The notion of affordances is also sometimes a bit circular, as eugenen commented. However, I would still argue that the physical design of objects often do tend to make certain actions more perceivable and doable than others. For example, it's much easier to turn a door handle down than up (and I've actually seen a door handle that went up, which had a sign that told you to pull up since no one got it right). This is the more direct notion of an affordance, one that relies less on convention and learned expectations.

As a fun experiment, go to your nearest cafe and see how many people can use the door right. If you think about it, there are only four things you can do with a door: push it, pull it, slide it, or stop in front of it and hope it has an electronic door opener. Given that there are only four possible actions, it's still surprising how many doors still "trick" people into doing the wrong thing. There's one cafe I tell students to go near our campus to just to see this happen, and it's an eye-opening experience for many of them.

As an aside, there also are touchscreens that offer physical feedback now. I've played with touchscreens that push back against you in the right places as you push, which feel almost like real buttons. Another project I've seen is looking at how to have adaptable screens that dynamically change the physical characteristics of the screen to have buttons. These are still research prototypes though.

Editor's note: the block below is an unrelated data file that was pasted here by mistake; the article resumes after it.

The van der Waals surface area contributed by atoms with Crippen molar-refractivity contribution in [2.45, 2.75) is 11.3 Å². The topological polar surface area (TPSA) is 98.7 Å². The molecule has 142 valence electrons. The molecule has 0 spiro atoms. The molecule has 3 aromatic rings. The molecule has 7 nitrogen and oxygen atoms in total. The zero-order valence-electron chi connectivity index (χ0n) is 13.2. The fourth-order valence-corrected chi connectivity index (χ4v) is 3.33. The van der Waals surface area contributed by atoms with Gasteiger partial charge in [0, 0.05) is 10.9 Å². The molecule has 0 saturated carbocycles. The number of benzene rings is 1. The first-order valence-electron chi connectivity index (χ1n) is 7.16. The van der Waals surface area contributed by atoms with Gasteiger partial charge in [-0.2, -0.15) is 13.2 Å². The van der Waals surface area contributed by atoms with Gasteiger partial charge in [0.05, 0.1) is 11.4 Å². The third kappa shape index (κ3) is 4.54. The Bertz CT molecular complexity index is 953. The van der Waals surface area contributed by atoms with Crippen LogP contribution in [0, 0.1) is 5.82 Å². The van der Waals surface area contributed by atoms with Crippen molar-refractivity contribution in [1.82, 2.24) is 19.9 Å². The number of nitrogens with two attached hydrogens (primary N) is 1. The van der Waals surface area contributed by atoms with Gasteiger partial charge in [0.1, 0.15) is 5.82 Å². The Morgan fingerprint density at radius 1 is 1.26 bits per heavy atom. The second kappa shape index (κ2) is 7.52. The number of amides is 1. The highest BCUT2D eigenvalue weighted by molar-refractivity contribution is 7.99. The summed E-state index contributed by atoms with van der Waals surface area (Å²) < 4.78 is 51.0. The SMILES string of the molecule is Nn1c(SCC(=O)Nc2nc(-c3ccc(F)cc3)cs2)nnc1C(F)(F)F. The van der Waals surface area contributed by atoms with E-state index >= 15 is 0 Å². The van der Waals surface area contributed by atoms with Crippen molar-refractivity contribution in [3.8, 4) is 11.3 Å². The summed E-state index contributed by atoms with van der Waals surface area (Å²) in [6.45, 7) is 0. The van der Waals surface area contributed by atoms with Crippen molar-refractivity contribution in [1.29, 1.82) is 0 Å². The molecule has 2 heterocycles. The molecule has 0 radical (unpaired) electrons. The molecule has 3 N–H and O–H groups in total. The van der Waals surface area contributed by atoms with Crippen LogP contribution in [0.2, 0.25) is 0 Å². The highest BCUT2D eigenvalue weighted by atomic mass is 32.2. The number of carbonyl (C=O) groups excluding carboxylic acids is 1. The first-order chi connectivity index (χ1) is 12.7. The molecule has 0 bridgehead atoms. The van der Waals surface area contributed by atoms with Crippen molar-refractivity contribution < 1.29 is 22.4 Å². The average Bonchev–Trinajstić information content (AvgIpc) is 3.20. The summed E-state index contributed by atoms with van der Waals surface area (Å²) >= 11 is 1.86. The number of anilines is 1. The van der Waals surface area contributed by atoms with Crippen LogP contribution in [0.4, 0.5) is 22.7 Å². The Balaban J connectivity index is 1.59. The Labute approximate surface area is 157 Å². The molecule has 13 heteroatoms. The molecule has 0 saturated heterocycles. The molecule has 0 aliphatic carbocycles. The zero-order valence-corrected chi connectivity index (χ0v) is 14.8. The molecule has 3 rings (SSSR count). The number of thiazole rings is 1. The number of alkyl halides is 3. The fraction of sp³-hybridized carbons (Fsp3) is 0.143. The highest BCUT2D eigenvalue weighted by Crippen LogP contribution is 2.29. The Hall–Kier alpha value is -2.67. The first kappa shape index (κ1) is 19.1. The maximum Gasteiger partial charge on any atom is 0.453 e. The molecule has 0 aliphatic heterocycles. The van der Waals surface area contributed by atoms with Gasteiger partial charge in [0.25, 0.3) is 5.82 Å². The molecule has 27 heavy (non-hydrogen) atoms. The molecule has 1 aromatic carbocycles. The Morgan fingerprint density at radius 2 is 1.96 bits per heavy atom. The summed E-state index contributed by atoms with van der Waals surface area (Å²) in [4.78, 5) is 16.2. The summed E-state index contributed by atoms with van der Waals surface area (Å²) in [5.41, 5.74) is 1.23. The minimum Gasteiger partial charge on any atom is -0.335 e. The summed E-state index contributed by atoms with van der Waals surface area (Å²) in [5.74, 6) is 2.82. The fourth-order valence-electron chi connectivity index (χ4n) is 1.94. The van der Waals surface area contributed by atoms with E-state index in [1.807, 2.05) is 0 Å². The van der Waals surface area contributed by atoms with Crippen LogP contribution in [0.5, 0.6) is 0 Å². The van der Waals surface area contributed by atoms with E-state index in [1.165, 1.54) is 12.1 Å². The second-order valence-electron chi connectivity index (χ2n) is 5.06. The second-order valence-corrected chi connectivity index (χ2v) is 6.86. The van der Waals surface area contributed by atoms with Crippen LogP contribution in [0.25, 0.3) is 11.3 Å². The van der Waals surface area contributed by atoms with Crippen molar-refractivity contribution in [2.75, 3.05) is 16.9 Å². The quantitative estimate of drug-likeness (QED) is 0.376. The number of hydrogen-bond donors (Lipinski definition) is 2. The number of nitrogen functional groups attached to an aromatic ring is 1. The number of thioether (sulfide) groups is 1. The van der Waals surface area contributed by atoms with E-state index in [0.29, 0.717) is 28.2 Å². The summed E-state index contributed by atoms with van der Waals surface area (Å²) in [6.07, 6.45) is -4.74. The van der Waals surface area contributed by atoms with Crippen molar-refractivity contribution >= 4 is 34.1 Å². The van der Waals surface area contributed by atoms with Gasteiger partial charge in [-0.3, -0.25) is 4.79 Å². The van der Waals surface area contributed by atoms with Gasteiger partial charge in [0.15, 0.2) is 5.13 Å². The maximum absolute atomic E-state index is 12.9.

posted by jasonhong at 9:53 AM on November 4, 2011 [3 favorites]


The knob thing is called iDrive, it's on BMWs, and it sucks - the learning curve is steep, and it takes the driver's attention away from the road. (wiki)
posted by fragmede at 9:57 AM on November 4, 2011


Why is this not a total bullshit distinction?

Writers gotta write, publishers gotta publish.
posted by Brandon Blatcher at 10:00 AM on November 4, 2011 [1 favorite]


I don't think sour grapes is a very good response to my claim that software can't do everything the real world can.
posted by DU at 10:02 AM on November 4, 2011 [1 favorite]


My 3 and 5 year old nephews who intuitively understand how an ipad works would disagree.